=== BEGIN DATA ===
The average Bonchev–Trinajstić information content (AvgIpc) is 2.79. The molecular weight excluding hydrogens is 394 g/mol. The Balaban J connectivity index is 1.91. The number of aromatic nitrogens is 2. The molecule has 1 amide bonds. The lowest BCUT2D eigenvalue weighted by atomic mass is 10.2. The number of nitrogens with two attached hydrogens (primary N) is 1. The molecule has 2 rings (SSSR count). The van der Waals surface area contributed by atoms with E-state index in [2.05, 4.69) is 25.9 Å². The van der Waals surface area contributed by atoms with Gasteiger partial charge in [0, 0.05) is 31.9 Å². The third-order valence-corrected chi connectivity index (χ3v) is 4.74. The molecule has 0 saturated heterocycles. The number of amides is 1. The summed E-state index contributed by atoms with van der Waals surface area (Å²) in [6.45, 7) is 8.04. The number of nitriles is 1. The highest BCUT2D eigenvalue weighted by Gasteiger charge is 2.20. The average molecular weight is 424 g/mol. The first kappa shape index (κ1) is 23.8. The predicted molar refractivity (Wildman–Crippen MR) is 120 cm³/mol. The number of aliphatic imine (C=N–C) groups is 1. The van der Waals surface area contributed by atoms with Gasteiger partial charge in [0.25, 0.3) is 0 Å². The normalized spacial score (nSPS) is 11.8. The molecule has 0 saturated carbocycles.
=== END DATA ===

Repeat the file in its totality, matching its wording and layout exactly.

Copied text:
The average Bonchev–Trinajstić information content (AvgIpc) is 2.79. The molecular weight excluding hydrogens is 394 g/mol. The Balaban J connectivity index is 1.91. The number of aromatic nitrogens is 2. The molecule has 1 amide bonds. The lowest BCUT2D eigenvalue weighted by atomic mass is 10.2. The number of nitrogens with two attached hydrogens (primary N) is 1. The molecule has 2 rings (SSSR count). The van der Waals surface area contributed by atoms with E-state index in [2.05, 4.69) is 25.9 Å². The van der Waals surface area contributed by atoms with Gasteiger partial charge in [0, 0.05) is 31.9 Å². The third-order valence-corrected chi connectivity index (χ3v) is 4.74. The molecule has 0 saturated heterocycles. The number of amides is 1. The summed E-state index contributed by atoms with van der Waals surface area (Å²) in [6.45, 7) is 8.04. The number of nitriles is 1. The highest BCUT2D eigenvalue weighted by Gasteiger charge is 2.20. The average molecular weight is 424 g/mol. The first kappa shape index (κ1) is 23.8. The predicted molar refractivity (Wildman–Crippen MR) is 120 cm³/mol. The number of aliphatic imine (C=N–C) groups is 1. The van der Waals surface area contributed by atoms with Gasteiger partial charge in [0.25, 0.3) is 0 Å². The normalized spacial score (nSPS) is 11.8. The molecule has 0 saturated carbocycles.